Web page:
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Vegetables
Spinach

Featured Recipes: Gardening Tips:
Cool Weather Spinach
Summer gardeners miss out on the three seasons in which this tasty, nutritious green truly thrives. For fall spinach, wait until cool weather is just starting to settle in, but there are still enough frost-free days to bring the crop to maturity. For winter spinach, just protect it with a cold frame or--if your climate is mild--a layer of straw. The outer leaves may look beat-up in the dead of winter, but fresh new growth will continually appear at the center. For spring spinach, you can keep on harvesting these wintered-over plants, or start new ones from seed as soon as the soil can be worked. Another trick is to sow a late fall crop that will germinate just before the ground freezes up, then overwinter the young seedlings. (In cold climates, protect them with a cold frame.) They’ll start to grow as soon as spring arrives!
Hail to the Hardy Greens
Most garden greens can hardly wait for cool weather to come. They perk up and sweeten up as the mugginess of August fades away. Crops such as spinach, arugula, claytonia and mache, if protected by a cold frame or simple unheated greenhouse, survive the winter in cold climates, to be cut and re-cut for a continuous harvest. Sow them in September in the north, October in warmer parts of the country. They do best hunkering down, close to the earth. Lettuce and endive over-winter best when cut at baby leaf size rather than full-sized heads.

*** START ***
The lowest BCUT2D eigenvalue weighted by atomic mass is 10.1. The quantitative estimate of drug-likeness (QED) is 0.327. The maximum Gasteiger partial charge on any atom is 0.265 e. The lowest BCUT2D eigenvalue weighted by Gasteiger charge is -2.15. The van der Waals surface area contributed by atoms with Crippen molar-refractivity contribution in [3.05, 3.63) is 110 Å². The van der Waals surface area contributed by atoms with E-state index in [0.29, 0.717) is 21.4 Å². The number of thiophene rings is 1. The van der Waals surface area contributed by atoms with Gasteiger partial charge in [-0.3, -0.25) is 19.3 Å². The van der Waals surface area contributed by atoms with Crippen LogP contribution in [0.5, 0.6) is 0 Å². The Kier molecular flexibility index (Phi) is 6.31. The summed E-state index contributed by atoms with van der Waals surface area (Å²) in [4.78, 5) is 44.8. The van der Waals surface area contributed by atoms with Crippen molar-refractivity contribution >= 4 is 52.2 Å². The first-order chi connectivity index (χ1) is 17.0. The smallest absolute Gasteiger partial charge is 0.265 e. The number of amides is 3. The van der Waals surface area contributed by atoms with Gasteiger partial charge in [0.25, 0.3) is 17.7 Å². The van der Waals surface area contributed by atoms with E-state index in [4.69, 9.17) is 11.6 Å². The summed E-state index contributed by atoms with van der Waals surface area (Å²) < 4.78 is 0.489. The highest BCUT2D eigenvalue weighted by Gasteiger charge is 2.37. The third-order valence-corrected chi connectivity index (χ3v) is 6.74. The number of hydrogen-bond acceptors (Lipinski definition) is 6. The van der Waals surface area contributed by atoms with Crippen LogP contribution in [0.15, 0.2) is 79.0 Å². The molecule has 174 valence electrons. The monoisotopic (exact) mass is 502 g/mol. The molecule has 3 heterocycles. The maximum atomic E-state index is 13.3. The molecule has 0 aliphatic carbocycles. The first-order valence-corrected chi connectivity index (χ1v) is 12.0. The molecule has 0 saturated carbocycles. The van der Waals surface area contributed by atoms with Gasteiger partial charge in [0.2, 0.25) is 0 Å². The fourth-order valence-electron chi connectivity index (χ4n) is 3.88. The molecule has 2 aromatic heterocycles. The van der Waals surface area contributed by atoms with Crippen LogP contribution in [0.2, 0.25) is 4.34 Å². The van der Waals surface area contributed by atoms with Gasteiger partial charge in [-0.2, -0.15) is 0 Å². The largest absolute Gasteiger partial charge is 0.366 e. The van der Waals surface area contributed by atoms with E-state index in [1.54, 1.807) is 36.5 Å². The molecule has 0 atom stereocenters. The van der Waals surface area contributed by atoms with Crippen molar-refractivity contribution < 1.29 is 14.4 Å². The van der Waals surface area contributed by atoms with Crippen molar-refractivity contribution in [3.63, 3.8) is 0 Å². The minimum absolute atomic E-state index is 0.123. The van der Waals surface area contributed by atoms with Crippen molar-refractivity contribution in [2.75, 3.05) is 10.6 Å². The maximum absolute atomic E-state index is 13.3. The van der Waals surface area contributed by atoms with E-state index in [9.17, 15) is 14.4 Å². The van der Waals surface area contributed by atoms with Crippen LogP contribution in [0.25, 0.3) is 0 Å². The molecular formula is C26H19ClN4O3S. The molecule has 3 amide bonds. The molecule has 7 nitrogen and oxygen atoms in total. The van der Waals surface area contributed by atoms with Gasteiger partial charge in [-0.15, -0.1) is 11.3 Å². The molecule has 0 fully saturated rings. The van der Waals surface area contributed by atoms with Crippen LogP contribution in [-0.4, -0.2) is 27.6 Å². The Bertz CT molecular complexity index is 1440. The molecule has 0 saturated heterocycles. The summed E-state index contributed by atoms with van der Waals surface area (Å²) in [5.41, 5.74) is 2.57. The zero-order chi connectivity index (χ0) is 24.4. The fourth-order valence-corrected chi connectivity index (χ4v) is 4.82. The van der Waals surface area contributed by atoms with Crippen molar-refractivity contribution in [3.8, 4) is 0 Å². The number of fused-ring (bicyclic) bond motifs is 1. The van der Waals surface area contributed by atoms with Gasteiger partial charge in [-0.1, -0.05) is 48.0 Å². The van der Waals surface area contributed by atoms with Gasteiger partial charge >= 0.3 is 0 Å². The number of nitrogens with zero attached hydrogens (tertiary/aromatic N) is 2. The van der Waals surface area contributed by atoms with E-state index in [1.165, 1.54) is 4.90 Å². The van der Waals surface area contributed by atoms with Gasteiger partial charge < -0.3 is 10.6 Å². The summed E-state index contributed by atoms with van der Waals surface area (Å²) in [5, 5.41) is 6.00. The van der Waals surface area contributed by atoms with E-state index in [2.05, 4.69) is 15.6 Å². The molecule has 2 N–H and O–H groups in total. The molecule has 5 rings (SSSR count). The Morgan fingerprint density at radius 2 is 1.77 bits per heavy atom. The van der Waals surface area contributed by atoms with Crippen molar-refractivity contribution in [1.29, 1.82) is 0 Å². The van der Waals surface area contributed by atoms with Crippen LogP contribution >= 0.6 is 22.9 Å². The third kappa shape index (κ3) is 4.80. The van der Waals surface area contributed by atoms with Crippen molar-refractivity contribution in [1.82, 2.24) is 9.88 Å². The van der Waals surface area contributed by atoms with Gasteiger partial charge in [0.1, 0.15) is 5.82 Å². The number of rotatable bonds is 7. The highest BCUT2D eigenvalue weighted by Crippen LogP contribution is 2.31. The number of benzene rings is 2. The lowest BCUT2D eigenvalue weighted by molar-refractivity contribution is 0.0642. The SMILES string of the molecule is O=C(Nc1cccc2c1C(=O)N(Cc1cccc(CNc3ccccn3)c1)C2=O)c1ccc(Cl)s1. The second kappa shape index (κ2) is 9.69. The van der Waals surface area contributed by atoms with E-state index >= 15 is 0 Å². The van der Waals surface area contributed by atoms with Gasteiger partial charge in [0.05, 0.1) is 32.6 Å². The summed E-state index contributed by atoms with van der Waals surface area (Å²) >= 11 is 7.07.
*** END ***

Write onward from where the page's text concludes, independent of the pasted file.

Kale, collards and Brussels sprouts fare better if grown to full size and left outdoors to soldier on as long as they can, since they do not re-grow if cut back in winter. We can often harvest them for our Christmas table, even in snowy Maine.
Most garden greens can hardly wait for cool weather to come. They perk up and sweeten up as the mugginess of August fades away. Crops such as spinach, arugula, claytonia and mache, if protected by a cold frame or simple unheated greenhouse, survive the winter in cold climates, to be cut and re-cut for a continuous harvest. Sow them in September in the north, October in warmer parts of the country. They do best hunkering down, close to the earth. Lettuce and endive over-winter best when cut at baby leaf size rather than full-sized heads.

Kale, collards and Brussels sprouts fare better if grown to full size and left outdoors to soldier on as long as they can, since they do not re-grow if cut back in winter. We can often harvest them for our Christmas table, even in snowy Maine.



Spinach prefers the cool, sunny weather of late spring and early fall. Direct-sow Spinach in the spring once the threat of frost has passed, and in late summer for fall harvest. Spinach loves cool, sunny weather. Spinach adores rich soil: amend the spinach bed well with compost and/or manure, dolomite lime and complete organic fertilizer. Keep the bed evenly moist and weeded. Early thinnings are wonderful for spring salads. For the kitchen gardener, it is practical to harvest by using the outer leaves from each plant or by cutting the whole plant, leaving 1″ for possible regrowth. Or, broadcast seed and grow as a ‘cut and come again’ crop of tender leaves. If you simply must have Spinach during summer's dog days, plant the seed deeper, provide partial shade and water copiously. Convert everyone you know into Spinach-lovers with Carole Peck’s Baked Penne Pasta with Lobster and Spinach, and The Culinary Institute of America at Greystone’ Spinach and Caramelized Onion Soufflé.